Unfortunately, not only did Asian Americans continue to be denied significant roles in movies, their parts were often given to white or black actors. Thankfully, the press has caught on to this “white-washing” concept and wrote articles based on MANAA’s press releases blasting such projects within a couple hours of their being issued.
Here, in roughly chronological order, is my take on some of the significant people, television shows, movies, and events that impact Asian Americans in 2015.
January: What Were You Thinking? Award to Margaret Cho for playing a squinty-eyed, stoic North Korean journalist on “The Golden Globes.” The comedienne claimed she was mocking North Korea and dismissed her critics as white and “racists” (ignoring the fact that many upset with her were fellow Asian Americans), but she offered no specific points and therefore just perpetuated stereotypes about Asians in general.
February: Field of Dreams Award to the hundreds of Asian Americans who turned out for community screenings of “Fresh Off the Boat” (1,400-1,500 in New York and over 300 at JANM in L.A.) to prove their personal investment in the first Asian American family sitcom in over 20 years (ABC built it, they came). What’s more, despite news breaking over Brian Williams lying about his overseas war experience (which led to him being fired as anchor of NBC’s “Nightly News”), the hashtag #FreshOffTheBoat ultimately became Twitter’s #1 trending topic nationally, beating #BrianWilliamsMisremembers.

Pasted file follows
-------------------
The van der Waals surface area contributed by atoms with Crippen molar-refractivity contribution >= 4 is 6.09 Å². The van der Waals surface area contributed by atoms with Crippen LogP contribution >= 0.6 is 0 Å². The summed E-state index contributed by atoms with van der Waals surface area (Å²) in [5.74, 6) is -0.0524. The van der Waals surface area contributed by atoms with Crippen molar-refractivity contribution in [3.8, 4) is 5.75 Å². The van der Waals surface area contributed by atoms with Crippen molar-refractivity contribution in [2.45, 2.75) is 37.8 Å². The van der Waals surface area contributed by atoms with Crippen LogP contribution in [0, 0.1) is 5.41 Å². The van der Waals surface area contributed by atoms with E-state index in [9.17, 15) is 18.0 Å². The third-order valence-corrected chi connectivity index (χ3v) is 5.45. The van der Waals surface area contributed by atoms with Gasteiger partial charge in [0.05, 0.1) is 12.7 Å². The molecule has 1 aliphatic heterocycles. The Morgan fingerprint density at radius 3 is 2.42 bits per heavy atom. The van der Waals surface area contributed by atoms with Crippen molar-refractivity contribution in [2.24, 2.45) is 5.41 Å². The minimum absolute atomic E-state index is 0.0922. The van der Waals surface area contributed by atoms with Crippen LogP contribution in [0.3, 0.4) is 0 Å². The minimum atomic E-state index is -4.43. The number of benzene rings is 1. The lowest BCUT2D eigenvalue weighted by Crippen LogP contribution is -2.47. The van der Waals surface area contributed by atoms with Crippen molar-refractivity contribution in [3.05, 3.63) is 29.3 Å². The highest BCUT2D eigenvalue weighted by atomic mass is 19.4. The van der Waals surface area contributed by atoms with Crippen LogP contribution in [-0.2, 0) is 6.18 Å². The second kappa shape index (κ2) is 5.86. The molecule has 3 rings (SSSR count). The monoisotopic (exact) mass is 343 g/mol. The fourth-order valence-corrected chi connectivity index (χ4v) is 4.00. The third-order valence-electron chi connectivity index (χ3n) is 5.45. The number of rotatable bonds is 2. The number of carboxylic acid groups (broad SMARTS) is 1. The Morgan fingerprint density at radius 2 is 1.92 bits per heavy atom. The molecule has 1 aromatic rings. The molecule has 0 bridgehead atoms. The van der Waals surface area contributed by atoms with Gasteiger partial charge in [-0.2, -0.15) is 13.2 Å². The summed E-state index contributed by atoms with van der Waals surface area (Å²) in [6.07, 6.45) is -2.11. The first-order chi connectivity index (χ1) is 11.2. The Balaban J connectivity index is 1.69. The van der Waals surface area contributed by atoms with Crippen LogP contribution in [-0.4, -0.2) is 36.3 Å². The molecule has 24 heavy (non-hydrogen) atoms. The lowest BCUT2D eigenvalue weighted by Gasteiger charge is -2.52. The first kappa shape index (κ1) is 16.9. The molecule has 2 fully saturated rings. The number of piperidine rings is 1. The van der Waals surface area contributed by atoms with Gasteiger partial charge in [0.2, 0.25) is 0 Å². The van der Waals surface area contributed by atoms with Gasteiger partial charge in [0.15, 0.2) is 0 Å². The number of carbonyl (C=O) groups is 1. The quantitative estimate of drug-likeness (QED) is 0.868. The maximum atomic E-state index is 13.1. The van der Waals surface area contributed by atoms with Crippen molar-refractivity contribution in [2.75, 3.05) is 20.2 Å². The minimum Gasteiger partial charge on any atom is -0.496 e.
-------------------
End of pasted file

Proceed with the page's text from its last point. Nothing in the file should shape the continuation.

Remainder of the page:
March: “But It’s So Unfair!” Award to Deadline.com for Nellie Andreeva’s much-criticized piece sympathizing with agents of white actors who complained their clients are having a tough time finding work with all this “diversity stuff” finally giving more opportunities to minorities. The writer also pointed out that a pilot about the 1972 Boston police force cast a black woman as one of its four regulars (25%), too high since at the time, blacks only made up 16% of the city. Oooh! (Try comparing current ethnic populations to current shows! How many of them proportionally include minorities?!) Five days later, Co-Editor-in-Chief Mike Fleming, Jr. apologized, concluding that the most offensive part of the article was its title (the word “ethnic”).